• Added compatibility with the ESP32 Arduino framework.
  • Added full featured AnalogWrite methods for ESP32 to control up to 9 PWM and 2 DAC signals.

QuickPID 2.2.7

  • Fixed REVERSE acting controller mode.
  • now using src folder for source code
  • replaced defines with enumerated types and inline functions

Controller Action

If a positive error increases the controller’s output, the controller is said to be direct acting (i.e. heating process). When a positive error decreases the controller’s output, the controller is said to be reverse acting (i.e. cooling process). Since the PWM and ADC peripherals on microcontrollers only operate with positive values, QuickPID only uses positive values for Input, Output and Setpoint. When the controller is set to REVERSE acting, the sign of the error and dInput (derivative of Input) is internally changed. All operating ranges and limits remain the same. To simulate a REVERSE acting process from a process that’s DIRECT acting, the Input value needs to be “flipped”. That is, if your reading from a 10-bit ADC with 0-1023 range, the input value used is (1023 - reading). See the example AutoTune_RC_Filter.ino for details.

1 Like

I'm trying to use this library to control a line follower.

I'm having an issue with getting the library to behave properly. With Kp = 1, Ki = 0, Kd = 0, I cannot get the controller to maintain a steady output. With a steady error, the output winds up to the output limit, despite having zero ki.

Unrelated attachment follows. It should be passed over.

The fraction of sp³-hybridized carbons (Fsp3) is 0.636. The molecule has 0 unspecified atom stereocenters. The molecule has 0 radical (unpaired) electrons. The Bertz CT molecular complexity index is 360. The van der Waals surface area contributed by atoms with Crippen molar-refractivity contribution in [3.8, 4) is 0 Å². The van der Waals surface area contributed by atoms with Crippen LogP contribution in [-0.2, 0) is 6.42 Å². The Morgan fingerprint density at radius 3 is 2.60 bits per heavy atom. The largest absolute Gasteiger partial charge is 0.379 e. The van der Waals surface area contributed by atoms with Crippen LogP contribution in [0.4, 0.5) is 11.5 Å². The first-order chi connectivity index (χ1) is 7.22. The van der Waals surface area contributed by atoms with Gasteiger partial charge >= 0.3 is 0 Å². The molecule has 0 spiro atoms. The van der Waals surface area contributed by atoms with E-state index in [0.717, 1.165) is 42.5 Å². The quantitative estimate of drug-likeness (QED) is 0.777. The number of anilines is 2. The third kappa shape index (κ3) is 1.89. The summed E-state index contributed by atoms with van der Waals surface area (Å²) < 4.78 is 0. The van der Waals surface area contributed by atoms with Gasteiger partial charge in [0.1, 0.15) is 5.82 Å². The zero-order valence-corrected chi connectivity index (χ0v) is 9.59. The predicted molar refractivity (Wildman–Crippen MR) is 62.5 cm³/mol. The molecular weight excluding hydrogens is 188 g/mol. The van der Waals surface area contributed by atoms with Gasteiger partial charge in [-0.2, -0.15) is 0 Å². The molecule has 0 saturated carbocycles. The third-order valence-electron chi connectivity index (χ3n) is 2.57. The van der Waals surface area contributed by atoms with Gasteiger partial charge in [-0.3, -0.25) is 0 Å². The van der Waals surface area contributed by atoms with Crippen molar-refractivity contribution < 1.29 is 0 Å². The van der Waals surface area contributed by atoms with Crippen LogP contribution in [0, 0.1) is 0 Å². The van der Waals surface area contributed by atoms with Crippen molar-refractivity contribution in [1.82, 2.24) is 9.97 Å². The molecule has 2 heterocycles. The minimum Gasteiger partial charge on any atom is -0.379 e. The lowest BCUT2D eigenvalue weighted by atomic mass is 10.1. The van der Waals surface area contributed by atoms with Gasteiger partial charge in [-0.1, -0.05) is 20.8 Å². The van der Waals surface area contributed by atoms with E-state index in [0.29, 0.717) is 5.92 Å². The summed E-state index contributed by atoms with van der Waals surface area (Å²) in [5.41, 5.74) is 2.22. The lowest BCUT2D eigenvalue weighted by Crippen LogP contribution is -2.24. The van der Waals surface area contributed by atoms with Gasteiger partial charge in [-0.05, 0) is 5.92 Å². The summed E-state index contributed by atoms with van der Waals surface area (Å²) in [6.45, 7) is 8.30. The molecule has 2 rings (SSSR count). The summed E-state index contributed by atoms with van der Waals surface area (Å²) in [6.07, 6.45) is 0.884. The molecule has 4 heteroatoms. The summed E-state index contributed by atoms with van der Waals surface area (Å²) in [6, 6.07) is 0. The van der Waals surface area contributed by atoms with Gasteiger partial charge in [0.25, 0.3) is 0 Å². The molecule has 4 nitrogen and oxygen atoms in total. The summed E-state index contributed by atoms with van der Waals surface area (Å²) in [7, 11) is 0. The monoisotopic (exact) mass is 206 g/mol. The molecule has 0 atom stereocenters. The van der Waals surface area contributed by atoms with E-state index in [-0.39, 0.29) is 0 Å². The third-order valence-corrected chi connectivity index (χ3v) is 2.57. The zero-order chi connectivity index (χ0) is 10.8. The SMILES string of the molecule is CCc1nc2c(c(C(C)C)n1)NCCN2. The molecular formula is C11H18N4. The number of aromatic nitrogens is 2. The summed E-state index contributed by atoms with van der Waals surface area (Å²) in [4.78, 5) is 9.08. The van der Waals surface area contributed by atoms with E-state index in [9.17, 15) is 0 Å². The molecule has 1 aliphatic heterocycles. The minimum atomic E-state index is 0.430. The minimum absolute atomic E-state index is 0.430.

Am I missing something?

This also appears to be an issue with the original PID library that you started from. I find it hard to believe that I'm the only one who sees this, so what am I missing?

Thank you for your replies.

You're right that there's some windup with Kp which seems to provide a beneficial effect (better response to step change of setpoint) for PID or PI controllers. Note that the windup reduces to zero as the error approaches zero, so it doesn't directly cause oscillations or overshoot issues. I may need to re-visit the algorithm and do more testing for P or PD controllers.

After searching "Arduino PID line follower", I haven't found any that use the Arduino PID library ... they all use their own implementation usually of a PD controller.

This example looks promising, they have the source code in the first comment if you expand it.

Another example with code.

EDIT: Some questions

  1. Have you tried a much lower value for Kp such as 0.05?
  2. Are servo type motors used?
  3. What value are you using for SetSampleTimeUs()?